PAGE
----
Tag: Tax Compliance 

Degree to which a taxpayer complies (or fails to comply) with the tax rules of his country, for example by declaring income, filing a return, and paying the tax due in a timely manner.

TPG2022 Chapter IV paragraph 4.5

This section describes three aspects of transfer pricing compliance that should receive special consideration to help tax jurisdictions administer their transfer pricing rules in a manner that is fair to taxpayers and other jurisdictions. While other tax law compliance practices are in common use in OECD member countries – for example, the use of litigation and evidentiary sanctions where information may be sought by a tax administration but is not provided – these three aspects will often impact on how tax administrations in other jurisdictions approach the mutual agreement procedure process and determine their administrative response to ensuring compliance with their own transfer pricing rules. The three aspects are: examination practices, the burden of proof, and penalty systems. The evaluation of these three aspects will necessarily differ depending on the characteristics of the tax system involved, and so it is not possible to describe a uniform set of principles or issues that will be relevant in all cases. Instead, this ... Read more

TPG2022 Chapter IV paragraph 4.4

Tax compliance practices are developed and implemented in each member country according to its own domestic legislation and administrative procedures. Many domestic tax compliance practices have three main elements: a) to reduce opportunities for non-compliance (e.g. through withholding taxes and information reporting); b) to provide positive assistance for compliance (e.g. through education and published guidance); and, c) to provide disincentives for non-compliance. As a matter of domestic sovereignty and to accommodate the particularities of widely varying tax systems, tax compliance practices remain within the province of each country. Nevertheless a fair application of the arm’s length principle requires clear procedural rules to ensure adequate protection of the taxpayer and to make sure that tax revenue is not shifted to countries with overly harsh procedural rules. However, when a taxpayer under examination in one country is a member of an MNE group, it is possible that the domestic tax compliance practices in a country examining a taxpayer will have consequences in ... Read more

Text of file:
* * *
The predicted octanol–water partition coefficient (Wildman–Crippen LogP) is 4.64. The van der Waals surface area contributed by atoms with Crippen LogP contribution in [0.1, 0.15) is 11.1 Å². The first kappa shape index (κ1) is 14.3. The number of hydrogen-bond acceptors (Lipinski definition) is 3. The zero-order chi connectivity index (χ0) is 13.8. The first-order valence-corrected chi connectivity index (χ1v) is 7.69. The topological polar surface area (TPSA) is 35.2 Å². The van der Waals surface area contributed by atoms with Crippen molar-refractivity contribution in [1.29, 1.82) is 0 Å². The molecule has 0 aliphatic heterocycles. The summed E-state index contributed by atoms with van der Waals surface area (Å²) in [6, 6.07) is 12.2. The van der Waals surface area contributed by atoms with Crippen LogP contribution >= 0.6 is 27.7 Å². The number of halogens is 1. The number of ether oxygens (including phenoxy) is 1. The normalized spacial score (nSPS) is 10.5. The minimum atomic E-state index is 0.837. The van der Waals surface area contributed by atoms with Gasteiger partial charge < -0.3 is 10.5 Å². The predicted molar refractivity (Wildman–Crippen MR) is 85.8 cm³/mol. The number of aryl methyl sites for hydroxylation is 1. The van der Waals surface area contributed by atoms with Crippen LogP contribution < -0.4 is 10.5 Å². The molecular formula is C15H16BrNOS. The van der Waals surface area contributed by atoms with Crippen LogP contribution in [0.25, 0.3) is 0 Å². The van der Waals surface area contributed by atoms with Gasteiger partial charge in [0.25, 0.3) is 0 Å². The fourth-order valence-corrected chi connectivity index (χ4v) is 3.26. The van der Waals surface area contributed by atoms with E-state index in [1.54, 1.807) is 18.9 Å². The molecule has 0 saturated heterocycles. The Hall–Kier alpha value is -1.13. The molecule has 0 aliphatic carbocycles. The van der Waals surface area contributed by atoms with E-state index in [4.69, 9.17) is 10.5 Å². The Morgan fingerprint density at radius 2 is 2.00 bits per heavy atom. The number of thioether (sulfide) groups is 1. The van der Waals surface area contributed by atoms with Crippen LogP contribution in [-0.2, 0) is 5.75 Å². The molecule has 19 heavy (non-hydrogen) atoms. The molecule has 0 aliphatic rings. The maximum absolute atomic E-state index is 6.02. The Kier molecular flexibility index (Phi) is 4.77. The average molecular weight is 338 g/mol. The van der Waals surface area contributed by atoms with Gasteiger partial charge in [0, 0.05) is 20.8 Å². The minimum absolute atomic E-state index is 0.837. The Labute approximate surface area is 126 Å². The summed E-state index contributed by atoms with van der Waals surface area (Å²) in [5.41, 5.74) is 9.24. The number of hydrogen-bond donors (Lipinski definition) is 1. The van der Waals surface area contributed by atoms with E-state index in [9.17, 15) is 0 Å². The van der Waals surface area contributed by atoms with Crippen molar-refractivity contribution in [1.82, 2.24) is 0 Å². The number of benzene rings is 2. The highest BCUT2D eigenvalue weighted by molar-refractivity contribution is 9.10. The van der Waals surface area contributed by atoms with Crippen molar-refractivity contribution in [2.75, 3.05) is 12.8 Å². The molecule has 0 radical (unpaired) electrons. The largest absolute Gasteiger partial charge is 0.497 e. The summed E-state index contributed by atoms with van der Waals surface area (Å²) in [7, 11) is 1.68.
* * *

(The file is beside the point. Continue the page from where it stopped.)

TPG2017 Chapter IV paragraph 4.5

This section describes three aspects of transfer pricing compliance that should receive special consideration to help tax jurisdictions administer their transfer pricing rules in a manner that is fair to taxpayers and other jurisdictions. While other tax law compliance practices are in common use in OECD member countries – for example, the use of litigation and evidentiary sanctions where information may be sought by a tax administration but is not provided – these three aspects will often impact on how tax administrations in other jurisdictions approach the mutual agreement procedure process and determine their administrative response to ensuring compliance with their own transfer pricing rules. The three aspects are: examination practices, the burden of proof, and penalty systems. The evaluation of these three aspects will necessarily differ depending on the characteristics of the tax system involved, and so it is not possible to describe a uniform set of principles or issues that will be relevant in all cases. Instead, this ... Read more

TPG2017 Chapter IV paragraph 4.4

Tax compliance practices are developed and implemented in each member country according to its own domestic legislation and administrative procedures. Many domestic tax compliance practices have three main elements: a) to reduce opportunities for non-compliance (e.g. through withholding taxes and information reporting); b) to provide positive assistance for compliance (e.g. through education and published guidance); and, c) to provide disincentives for non-compliance. As a matter of domestic sovereignty and to accommodate the particularities of widely varying tax systems, tax compliance practices remain within the province of each country. Nevertheless a fair application of the arm’s length principle requires clear procedural rules to ensure adequate protection of the taxpayer and to make sure that tax revenue is not shifted to countries with overly harsh procedural rules. However, when a taxpayer under examination in one country is a member of an MNE group, it is possible that the domestic tax compliance practices in a country examining a taxpayer will have consequences in ... Read more